Mark is a professional technology writer, IT consultant and computer engineer from Dorset (England), he is also the founder of ISPreview since 1999 and enjoys analysing the latest telecoms and broadband developments. Find me on Twitter, , Facebook and Linkedin.
Leave a Comment
6 Responses
  1. Optimist

    If 30 Mbps is achievable wirelessly then why are they wasting money on paying BT Openreach (or whatever it’s called this week) on upgrading fixed lines to remote locations?

    • Joe

      Its achievable – though not everywhere (either at 30 or at all in some cases) – but its ultimately a bit of a dead end.

    • EndlessWaves

      Because while 30Mbps is an acceptable low end connection today (e.g. watching top quality video is only possible if the connection is otherwise unused) it’ll rapidly become too slow. It was only a decade ago that 8Mbps was considered an excellent connection, but these days we expect 50Mbps+ for heavier users.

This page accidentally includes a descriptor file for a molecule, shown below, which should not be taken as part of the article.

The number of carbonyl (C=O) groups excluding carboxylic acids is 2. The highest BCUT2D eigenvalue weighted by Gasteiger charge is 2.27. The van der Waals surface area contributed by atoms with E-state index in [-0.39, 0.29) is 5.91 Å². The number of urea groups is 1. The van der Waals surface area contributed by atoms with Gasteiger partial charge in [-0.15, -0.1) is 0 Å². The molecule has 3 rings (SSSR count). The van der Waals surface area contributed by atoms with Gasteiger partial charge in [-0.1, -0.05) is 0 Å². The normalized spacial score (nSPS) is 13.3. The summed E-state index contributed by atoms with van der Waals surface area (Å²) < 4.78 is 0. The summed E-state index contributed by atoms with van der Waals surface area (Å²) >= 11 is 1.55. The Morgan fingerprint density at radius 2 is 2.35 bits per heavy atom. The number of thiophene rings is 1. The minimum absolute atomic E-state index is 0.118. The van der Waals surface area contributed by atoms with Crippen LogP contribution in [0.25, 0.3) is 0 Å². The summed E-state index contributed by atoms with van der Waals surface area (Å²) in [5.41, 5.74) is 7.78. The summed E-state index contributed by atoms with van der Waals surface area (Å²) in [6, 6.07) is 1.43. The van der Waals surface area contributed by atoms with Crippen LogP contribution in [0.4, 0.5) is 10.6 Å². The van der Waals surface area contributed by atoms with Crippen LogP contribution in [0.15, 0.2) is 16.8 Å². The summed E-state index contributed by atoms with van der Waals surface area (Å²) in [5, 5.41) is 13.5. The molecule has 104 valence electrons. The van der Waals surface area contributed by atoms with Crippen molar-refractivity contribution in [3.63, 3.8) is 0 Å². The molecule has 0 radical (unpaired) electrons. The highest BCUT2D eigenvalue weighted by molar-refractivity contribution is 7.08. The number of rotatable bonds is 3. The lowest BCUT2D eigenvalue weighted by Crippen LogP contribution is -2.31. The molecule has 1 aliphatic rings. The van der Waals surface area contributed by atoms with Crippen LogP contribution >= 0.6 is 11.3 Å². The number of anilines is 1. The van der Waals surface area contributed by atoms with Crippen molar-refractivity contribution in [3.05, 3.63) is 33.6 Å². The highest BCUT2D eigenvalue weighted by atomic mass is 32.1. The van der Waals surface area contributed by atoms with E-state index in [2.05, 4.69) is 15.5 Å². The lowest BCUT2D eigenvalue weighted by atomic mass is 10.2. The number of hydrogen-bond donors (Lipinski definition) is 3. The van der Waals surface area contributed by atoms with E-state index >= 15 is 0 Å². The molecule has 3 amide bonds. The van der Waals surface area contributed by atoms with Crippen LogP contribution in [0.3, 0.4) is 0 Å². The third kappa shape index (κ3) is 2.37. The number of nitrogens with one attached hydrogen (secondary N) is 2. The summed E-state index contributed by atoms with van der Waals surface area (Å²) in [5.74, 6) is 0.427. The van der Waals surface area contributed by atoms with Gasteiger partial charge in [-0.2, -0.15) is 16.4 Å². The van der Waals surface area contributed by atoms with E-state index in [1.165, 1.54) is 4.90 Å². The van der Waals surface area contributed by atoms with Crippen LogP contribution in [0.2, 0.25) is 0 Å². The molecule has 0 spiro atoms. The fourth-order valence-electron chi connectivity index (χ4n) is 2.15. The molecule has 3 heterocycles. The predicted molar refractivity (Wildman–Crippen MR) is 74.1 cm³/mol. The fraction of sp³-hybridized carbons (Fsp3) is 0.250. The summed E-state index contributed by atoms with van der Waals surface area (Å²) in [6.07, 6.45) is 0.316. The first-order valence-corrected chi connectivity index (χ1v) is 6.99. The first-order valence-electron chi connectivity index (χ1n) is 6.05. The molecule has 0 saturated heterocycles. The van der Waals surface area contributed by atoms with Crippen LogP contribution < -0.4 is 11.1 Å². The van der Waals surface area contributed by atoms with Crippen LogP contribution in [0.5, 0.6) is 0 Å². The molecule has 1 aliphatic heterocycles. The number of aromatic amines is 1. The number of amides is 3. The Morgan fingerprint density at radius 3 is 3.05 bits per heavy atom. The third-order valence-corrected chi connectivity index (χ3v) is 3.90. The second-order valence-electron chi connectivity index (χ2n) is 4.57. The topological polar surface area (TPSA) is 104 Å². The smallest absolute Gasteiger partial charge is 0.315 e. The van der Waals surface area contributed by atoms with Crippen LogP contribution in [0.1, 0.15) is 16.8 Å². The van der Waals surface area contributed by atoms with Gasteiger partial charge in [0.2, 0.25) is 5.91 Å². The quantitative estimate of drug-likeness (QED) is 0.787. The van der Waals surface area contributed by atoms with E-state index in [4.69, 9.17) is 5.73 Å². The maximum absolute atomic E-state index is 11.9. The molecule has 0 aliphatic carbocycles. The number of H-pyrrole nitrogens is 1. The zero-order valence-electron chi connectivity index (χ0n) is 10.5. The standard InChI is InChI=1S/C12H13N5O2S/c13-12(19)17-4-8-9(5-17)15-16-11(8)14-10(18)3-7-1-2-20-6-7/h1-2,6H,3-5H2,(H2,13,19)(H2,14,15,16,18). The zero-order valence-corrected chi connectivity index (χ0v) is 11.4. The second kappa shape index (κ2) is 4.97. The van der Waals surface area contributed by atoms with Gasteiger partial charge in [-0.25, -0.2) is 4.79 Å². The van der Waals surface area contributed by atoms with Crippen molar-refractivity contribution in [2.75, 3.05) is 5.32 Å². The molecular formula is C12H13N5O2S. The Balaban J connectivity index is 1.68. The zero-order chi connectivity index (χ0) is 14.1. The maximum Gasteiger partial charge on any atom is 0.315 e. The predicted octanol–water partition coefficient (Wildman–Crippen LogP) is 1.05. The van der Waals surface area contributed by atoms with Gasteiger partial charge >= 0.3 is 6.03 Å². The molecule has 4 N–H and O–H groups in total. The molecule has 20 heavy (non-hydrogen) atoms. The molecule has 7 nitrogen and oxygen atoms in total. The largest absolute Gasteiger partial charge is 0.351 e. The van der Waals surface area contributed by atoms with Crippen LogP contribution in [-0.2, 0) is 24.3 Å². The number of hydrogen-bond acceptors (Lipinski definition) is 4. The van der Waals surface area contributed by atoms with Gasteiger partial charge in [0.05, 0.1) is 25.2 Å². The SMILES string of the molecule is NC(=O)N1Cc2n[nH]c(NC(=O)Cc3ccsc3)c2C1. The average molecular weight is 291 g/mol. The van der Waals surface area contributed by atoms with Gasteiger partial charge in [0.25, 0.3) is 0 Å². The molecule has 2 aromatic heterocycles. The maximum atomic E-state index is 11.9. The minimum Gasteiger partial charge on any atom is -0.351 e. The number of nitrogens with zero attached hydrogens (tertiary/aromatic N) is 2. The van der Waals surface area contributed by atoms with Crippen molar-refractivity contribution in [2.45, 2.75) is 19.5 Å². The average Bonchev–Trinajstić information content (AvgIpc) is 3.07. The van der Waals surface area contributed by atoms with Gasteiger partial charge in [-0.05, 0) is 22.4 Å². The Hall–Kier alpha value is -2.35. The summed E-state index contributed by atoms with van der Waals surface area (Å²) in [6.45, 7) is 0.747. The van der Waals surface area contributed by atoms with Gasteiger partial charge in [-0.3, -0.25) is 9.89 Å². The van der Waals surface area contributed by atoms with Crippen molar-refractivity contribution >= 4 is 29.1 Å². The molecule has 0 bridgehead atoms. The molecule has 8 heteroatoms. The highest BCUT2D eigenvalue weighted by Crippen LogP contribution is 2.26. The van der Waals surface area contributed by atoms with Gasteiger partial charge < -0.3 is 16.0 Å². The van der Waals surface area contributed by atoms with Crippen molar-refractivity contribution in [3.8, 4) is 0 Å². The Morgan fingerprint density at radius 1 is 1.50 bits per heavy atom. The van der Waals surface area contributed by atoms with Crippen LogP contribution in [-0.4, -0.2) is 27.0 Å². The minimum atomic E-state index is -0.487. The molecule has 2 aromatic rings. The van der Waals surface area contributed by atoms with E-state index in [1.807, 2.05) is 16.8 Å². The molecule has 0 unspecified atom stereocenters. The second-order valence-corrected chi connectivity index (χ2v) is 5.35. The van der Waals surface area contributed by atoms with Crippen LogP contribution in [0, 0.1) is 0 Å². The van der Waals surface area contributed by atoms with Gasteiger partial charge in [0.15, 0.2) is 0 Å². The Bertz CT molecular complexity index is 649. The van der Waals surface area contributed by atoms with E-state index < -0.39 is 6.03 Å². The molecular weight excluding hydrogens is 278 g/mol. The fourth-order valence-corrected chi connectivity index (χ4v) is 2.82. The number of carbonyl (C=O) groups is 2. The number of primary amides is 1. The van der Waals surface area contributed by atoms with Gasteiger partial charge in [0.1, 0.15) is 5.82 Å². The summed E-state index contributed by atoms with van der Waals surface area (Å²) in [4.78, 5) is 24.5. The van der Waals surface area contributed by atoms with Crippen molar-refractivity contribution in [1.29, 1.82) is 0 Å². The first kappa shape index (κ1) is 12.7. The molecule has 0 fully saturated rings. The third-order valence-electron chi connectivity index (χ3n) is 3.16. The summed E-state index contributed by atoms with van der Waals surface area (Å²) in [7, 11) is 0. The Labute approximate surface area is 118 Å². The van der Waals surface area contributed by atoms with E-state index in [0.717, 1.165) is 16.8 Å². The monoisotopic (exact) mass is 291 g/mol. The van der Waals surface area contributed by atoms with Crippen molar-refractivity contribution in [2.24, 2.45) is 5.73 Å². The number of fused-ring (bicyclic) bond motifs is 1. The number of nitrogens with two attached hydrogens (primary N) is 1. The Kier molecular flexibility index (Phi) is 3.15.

Putting in FTTP connections ensures it can keep up for another couple of decades, not just the next three years.

      Oh, and these places aren’t at all remote. Many of the notspots in South Norfolk are within 10-15 miles of Norwich, which is not just the biggest city in Norfolk but in the entirety of East Anglia. It’s not the distance that’s the issue, it’s the patchy rollout and the lack of commercial attractiveness for the small groups that have been missed out.

  2. FullFibre